For Group 2 farms the observed trends are also complex (Section Household groupings and market access). Whilst farms in this group tend to be larger (>2 ha), far from markets, and according to model results they could benefit the most from improved market access (i.e., proximity to road), they do not show consistent dietary diversity scores. A theory put forward by Frelat et al. (2015) proposes that the more isolated a household is from markets, the more land it requires for producing food. In the case of these households however, and with the exception of households from Cluster 5 which is within a highland perennial farming system (Section Study sites), the dietary diversity is generally poor suggesting the larger areas cultivated are not ameliorating poor dietary diversity within an agropastoral or pastoral farming system (Section Study sites). That the ownership of generally large livestock holdings has also not ameliorated dietary diversity seems counter-intuitive, but does align with other findings from the literature suggesting that livestock holdings have diminishing returns (see Azzarri et al., 2015; Frelat et al., 2015). Across all clusters, our model finds that households with “Livestock Holdings” <4 TLUs and >5 TLUs are associated with lower HDDS (i.e., 4–5 TLU appears to be “optimum”). On the other hand, livestock diversity is, in general, positively linked to dietary diversity via the increased variety of animal products consumed, which is also in line with findings in the literature (Azzarri et al., 2015). Indeed, the much higher average diet diversity achieved by households in Cluster 5, which have much higher on-farm diversity provides further evidence for the importance of on-farm diversity when market access is difficult.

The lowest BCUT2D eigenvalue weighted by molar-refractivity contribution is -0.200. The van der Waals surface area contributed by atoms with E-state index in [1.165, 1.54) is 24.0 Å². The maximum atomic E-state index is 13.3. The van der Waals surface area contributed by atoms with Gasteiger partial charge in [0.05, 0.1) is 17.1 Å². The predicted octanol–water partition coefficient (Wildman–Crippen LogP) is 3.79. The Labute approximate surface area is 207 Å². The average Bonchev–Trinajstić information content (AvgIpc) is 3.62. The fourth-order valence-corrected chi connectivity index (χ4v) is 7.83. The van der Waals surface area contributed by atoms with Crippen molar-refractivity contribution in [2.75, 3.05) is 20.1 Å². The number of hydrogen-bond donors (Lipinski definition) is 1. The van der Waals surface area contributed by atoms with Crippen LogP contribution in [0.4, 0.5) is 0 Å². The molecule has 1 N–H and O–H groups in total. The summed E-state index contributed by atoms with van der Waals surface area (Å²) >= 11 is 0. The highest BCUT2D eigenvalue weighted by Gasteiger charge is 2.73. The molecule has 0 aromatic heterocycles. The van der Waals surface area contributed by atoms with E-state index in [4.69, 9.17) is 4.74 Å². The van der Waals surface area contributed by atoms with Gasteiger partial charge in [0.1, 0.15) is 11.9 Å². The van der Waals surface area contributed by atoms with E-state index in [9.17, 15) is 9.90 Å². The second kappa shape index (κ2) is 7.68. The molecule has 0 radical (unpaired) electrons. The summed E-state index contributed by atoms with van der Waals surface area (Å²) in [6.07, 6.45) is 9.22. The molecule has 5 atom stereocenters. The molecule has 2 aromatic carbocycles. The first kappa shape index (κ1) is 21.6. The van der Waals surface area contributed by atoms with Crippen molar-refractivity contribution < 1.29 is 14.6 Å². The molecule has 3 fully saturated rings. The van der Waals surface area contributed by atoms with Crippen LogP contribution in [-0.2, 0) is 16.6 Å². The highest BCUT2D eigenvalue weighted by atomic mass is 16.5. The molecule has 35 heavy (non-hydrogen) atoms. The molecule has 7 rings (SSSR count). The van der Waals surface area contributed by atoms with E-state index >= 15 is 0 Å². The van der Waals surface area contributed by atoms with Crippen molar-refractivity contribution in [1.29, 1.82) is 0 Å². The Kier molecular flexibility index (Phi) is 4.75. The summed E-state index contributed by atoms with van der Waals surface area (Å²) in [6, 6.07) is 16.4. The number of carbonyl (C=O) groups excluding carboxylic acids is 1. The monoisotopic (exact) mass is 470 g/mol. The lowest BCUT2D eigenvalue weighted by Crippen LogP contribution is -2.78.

High on-farm diversity and good market access (i.e., proximity to road) are common among Group 3 households, which tend to have dietary diversity scores of around 5, and are all within a maize mixed farming system (Section Study sites). Using the evidence provided by Frelat et al. (2015) that 0.4 ha is enough to feed a household of 4.4 MAE, it appears that households in Group 3 produce enough food for consumption and for sale at market (household sizes tend to be <10 members and the areas cultivated are 1–3 ha). This chimes with Conelly and Chaiken (2000) who find that commercialization and diversification can go hand-in-hand via the implementation of intercropping farming methods, whereby subsistence crops suitable for human and animal consumption are grown alongside cash-crops such as coffee, tea, or French beans.